Amish friends: Talking draft horses and Bigfoot

I have kind of a unique job. During most of the 14 years of my employment at Ohio’s Country Journal, my tasks have kept me in my home office or at my desk in Columbus. I enjoyed this work, but it was slightly less adventurous than my current role.

Since I have started helping write articles for the Horse Sense Section as well as an occasional feature story for Ohio’s Country Journal, I’m out of the office more. I sometimes wonder if the management ever considers what affect my hermit-like personality has on the poor folks, which are graced with my presence during my visits to interview them for upcoming articles.

Most of the time interviews start off with a little chitchat and time to get to know the people being interviewed. This portion of the fact-finding mission always brings me to a crippling silence as I search for topics to discuss with folks. I’ve never been very verbose, so this portion of the interview is always a struggle for me.

Lately, I’ve covered horse sales and various other topics in which I’ve been exposed to many Amish folks. Most of them are as shy as I am which only exasperates the already silent situation.

Recently, I was having lunch with some Amish folks before interviewing them about their operation. I had already discussed draft horse sales and draft horses in general with those in attendance so I was struggling and suffering as we silently stared at each other as I tried to come up with another topic of conversation.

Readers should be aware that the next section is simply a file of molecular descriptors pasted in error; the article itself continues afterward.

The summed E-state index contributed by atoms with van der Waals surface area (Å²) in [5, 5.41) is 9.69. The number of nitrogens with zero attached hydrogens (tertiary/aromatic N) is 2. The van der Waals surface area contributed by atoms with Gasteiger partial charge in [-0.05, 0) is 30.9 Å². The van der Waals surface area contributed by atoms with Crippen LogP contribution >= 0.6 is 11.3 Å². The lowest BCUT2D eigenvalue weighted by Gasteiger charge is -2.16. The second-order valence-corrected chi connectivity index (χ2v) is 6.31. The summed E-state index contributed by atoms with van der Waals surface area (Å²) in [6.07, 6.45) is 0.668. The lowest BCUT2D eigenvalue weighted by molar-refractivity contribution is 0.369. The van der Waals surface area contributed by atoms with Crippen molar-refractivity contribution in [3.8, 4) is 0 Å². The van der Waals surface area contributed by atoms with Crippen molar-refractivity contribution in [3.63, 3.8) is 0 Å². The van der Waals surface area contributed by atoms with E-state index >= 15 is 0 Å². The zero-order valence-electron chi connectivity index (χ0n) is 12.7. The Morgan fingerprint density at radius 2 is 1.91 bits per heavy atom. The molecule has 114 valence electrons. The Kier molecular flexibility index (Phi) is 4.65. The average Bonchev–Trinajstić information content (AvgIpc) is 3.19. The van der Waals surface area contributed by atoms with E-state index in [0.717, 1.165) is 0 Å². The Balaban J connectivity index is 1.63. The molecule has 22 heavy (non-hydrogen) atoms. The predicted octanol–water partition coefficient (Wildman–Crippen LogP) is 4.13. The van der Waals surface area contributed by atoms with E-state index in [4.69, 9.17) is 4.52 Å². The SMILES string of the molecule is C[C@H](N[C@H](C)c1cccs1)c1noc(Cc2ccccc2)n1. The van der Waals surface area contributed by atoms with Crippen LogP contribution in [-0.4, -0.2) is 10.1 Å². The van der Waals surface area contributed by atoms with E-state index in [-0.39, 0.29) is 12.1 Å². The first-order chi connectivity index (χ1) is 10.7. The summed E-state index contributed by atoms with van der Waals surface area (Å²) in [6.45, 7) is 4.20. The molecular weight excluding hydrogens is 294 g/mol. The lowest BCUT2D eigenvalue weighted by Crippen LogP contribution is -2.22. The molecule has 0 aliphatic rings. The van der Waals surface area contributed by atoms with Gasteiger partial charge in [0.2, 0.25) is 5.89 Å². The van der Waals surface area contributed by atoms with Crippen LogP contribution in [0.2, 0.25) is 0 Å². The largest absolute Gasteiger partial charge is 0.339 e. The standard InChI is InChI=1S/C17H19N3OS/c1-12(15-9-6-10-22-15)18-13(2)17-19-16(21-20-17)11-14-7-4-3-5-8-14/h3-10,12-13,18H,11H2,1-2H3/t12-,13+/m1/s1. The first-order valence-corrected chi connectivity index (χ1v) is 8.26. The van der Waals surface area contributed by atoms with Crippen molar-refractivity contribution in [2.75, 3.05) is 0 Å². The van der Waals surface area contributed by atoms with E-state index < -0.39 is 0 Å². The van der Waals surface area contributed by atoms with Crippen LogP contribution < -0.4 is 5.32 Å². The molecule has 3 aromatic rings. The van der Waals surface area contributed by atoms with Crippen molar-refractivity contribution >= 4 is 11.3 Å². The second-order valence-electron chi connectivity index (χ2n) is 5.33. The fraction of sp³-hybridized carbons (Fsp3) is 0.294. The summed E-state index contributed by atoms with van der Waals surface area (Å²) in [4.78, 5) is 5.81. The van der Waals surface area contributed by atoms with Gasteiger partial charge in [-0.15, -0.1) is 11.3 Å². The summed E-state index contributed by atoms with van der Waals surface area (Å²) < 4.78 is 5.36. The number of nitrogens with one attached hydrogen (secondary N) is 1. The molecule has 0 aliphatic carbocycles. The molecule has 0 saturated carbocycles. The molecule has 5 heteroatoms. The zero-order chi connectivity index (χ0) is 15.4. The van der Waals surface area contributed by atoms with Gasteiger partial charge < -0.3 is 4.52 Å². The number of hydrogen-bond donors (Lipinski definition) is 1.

While we were munching in silence, my cell phone rang. Unfortunately, I had thought it would be funny to assign my husband’s calls to the sound of a wolf howling; so right there in during the silent lunch a wolf started howling.

A couple of the younger lads couldn’t help but stifle a giggle. I laughed right along with them and explained that I thought it would be humorous to assign a wolf ring-tone to my husband’s calls. I went on further to tell them that my co-workers think the howl sounds like a Bigfoot howl instead of a wolf.

This revelation led to me giving a detailed description of the show “Finding Bigfoot.” I finished by admitting that I thought this Amish crew was more likely to see a Bigfoot than the film crew in the woods with all the lights and cameras.

One of the Amish gentleman took a break from eating his lunch and wisely and calmly said, “I don’t think they’ll find him.” The tone and manner of his response made it sound as if it was perfectly normal to have lunch with a crazy English lady while discussing the legitimacy of a possibly imaginary life form.

Wow. I have a great job!

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  1. Love your articles, Kim

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